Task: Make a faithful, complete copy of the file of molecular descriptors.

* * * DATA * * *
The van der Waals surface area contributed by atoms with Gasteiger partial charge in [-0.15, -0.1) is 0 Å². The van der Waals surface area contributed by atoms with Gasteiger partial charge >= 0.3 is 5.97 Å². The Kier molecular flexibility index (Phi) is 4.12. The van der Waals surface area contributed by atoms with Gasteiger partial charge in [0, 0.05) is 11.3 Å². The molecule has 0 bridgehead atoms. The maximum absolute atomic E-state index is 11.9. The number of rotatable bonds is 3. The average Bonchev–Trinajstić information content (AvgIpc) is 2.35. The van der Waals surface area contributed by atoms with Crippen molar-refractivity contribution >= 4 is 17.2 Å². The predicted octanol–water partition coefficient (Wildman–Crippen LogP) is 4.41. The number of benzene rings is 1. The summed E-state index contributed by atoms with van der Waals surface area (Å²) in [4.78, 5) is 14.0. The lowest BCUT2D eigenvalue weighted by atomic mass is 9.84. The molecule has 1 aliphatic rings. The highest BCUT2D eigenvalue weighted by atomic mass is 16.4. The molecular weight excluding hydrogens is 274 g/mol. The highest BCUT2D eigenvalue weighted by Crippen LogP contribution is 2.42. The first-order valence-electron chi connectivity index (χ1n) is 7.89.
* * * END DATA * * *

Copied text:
The van der Waals surface area contributed by atoms with Gasteiger partial charge in [-0.15, -0.1) is 0 Å². The van der Waals surface area contributed by atoms with Gasteiger partial charge >= 0.3 is 5.97 Å². The Kier molecular flexibility index (Phi) is 4.12. The van der Waals surface area contributed by atoms with Gasteiger partial charge in [0, 0.05) is 11.3 Å². The molecule has 0 bridgehead atoms. The maximum absolute atomic E-state index is 11.9. The number of rotatable bonds is 3. The average Bonchev–Trinajstić information content (AvgIpc) is 2.35. The van der Waals surface area contributed by atoms with Crippen molar-refractivity contribution >= 4 is 17.2 Å². The predicted octanol–water partition coefficient (Wildman–Crippen LogP) is 4.41. The number of benzene rings is 1. The summed E-state index contributed by atoms with van der Waals surface area (Å²) in [4.78, 5) is 14.0. The lowest BCUT2D eigenvalue weighted by atomic mass is 9.84. The molecule has 1 aliphatic rings. The highest BCUT2D eigenvalue weighted by atomic mass is 16.4. The molecular weight excluding hydrogens is 274 g/mol. The highest BCUT2D eigenvalue weighted by Crippen LogP contribution is 2.42. The first-order valence-electron chi connectivity index (χ1n) is 7.89.